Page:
Following my sermon this past Sunday (which you can listen to by clicking here), Charlie Dunn emailed me some very interesting comments and questions last night regarding 2 Samuel 6:13 and the number of sacrifices David offered while bringing the Ark of the Covenant back to Jerusalem. His insights and calculations are quite thought-provoking and certainly worth serious consideration, so I'm inserting excerpts from our email exchange here with his permission...
From: Charlie Dunn
Sent: Tuesday, August 29, 2006 8:43 PM
To: Mark Brand
Subject: 2nd Samuel Sermon August 29, 2006
I found your sermon this Sunday to be very insightful and full of many great points. God truly speaks through you. You mentioned in your sermon that all of us are subject to human error, even the prophet Nathan as you discussed. In reading Chapter 6 of 2nd Samuel, I found that my translation (NIV) only mentioned that David "sacrificed a bull and a fattened calf" after the first six steps, and not after every six steps. Certainly David's sacrifice was of great significance as it re-consecrated the role of the Levites as the Lord's ministers and affirmed God's faithfulness to those who followed his Words. Furthermore, those first six steps were surely taken very tentatively in light of the recent death of Uzzah. With the first six steps completed, it was evident to David and to those in the procession, that God would bless this venture. Accordingly, David offered sacrifices of thanks to God. He would later offer "burnt offerings and fellowship offerings" once the Ark had been delivered to the tent, but from what I can understand, not repeatedly along the way.
It is possible that you are aware of some pertinent information that I am not, but according to what I can see, it would be nearly impossible for David to have offered sacrifices every six steps. As 1 Chronicles 13:13 informs us, Obed-Edom was a Gittite. Thus he was either from the Philistine city of Gath, located 30 miles from Jerusalem, or more likely from the Levitical city of Gath-Rimmon, located in the inheritance of Dan, a little more than 10 miles from Jerusalem. The latter option would make a great deal more sense, as it would place his home closer to the city, and would justify David's deposit of the Ark at the home of Obed-Edom, a Levite. Whether Gath-Rimmon or Gath, the distance would be no fewer than 10 miles. Therefore, if a mile is 5,280 feet, than each mile would take approximately 6,000 steps, or 1,000 sacrifices. Assuming only ten miles, the sacrifices would total over 10,000 bulls and 10,000 calves! Suffice it to say that time alone would not permit such an exorbitant method, nor would it be feasible to carry and consume all of the sacrificed meat.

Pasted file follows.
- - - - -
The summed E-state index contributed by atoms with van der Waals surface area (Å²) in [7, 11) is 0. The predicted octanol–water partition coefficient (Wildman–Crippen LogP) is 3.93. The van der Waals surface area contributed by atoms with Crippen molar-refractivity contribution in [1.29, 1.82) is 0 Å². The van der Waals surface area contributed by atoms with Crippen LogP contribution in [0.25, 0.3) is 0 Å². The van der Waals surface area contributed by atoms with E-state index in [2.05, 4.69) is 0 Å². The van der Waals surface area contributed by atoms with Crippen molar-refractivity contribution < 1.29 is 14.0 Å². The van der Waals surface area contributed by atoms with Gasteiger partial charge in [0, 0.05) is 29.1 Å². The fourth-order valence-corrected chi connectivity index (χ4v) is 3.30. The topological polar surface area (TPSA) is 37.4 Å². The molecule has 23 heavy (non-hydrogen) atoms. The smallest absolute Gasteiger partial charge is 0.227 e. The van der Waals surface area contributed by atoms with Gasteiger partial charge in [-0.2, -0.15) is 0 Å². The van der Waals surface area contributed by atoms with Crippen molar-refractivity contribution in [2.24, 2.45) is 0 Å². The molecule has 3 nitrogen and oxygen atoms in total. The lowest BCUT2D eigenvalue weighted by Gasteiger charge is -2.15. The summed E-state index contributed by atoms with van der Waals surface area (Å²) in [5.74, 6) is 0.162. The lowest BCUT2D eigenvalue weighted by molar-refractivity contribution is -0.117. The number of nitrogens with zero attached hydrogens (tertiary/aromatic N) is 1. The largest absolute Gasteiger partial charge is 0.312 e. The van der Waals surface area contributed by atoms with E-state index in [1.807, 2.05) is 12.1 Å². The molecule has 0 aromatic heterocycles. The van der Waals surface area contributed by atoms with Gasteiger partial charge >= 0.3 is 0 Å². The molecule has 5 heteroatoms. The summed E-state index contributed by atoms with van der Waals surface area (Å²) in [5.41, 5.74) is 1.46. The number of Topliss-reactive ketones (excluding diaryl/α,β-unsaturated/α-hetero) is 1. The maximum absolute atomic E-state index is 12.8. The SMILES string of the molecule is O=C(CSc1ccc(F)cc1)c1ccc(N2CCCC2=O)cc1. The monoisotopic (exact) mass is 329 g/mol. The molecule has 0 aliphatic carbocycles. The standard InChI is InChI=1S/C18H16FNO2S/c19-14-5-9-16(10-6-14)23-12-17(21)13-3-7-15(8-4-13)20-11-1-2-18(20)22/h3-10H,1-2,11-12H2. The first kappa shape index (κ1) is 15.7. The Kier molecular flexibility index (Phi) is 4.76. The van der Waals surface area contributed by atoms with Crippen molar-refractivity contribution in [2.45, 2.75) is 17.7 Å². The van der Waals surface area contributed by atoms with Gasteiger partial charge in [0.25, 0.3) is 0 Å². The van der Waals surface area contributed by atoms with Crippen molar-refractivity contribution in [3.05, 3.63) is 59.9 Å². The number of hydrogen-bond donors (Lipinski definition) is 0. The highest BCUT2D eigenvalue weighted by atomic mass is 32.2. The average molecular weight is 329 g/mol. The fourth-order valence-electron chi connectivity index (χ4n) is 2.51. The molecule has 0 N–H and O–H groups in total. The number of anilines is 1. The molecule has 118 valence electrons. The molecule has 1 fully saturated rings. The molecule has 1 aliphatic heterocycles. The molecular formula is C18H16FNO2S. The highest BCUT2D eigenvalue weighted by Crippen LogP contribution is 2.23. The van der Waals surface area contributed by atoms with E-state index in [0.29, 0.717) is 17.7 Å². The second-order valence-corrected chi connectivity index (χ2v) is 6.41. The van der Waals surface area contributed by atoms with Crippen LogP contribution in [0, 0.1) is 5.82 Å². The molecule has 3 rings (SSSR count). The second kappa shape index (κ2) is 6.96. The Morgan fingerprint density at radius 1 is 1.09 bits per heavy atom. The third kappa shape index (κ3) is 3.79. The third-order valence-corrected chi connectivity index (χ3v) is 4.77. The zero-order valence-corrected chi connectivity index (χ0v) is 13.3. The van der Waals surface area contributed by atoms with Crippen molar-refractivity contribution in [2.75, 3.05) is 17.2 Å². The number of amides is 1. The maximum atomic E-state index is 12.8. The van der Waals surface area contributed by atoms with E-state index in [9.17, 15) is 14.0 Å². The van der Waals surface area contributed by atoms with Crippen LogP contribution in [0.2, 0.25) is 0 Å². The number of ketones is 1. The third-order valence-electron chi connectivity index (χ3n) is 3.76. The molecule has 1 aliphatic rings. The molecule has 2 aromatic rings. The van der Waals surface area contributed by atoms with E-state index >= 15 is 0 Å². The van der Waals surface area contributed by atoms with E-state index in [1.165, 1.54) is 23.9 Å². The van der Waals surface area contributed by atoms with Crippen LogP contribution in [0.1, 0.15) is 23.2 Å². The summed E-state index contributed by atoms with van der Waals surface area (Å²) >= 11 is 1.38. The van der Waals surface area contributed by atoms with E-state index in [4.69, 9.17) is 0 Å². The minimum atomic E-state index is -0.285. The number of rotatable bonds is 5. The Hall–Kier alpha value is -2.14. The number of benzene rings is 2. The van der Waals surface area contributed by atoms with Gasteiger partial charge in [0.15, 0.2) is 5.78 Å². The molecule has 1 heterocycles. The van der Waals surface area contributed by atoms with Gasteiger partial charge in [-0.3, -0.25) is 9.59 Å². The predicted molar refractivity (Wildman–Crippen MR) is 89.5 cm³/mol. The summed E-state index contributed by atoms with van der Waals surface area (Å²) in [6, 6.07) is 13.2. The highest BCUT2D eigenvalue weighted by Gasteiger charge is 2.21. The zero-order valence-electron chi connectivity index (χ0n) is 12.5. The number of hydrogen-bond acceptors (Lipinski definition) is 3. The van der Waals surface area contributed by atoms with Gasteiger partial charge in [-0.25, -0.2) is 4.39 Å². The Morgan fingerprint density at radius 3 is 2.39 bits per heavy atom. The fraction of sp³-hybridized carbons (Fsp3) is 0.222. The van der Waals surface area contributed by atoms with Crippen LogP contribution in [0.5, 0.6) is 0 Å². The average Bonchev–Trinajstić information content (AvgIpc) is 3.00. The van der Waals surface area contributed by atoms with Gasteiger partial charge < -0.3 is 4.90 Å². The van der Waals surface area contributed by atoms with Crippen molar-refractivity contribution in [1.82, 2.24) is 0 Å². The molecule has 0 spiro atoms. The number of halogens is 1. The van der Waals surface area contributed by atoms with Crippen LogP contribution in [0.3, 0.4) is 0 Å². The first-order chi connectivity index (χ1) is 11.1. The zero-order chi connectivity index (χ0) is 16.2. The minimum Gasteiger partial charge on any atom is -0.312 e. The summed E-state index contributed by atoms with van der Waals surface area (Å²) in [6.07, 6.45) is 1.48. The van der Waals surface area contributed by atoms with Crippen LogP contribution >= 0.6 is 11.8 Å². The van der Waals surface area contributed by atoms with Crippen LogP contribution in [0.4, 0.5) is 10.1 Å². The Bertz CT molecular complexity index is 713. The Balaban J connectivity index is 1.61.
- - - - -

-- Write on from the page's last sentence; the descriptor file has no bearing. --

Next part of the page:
I would like to reemphasize my appreciation of your service to God, and the open and bold way in which you and Hillcrest Church worship God and proclaim His Word. I took a great deal away from the sermon, and I look forward to attending again. I was just curious about this point, on which I may be lacking a critical piece of information. Otherwise, I thought you might benefit from this. God bless you and may he continue to use you for his kingdom.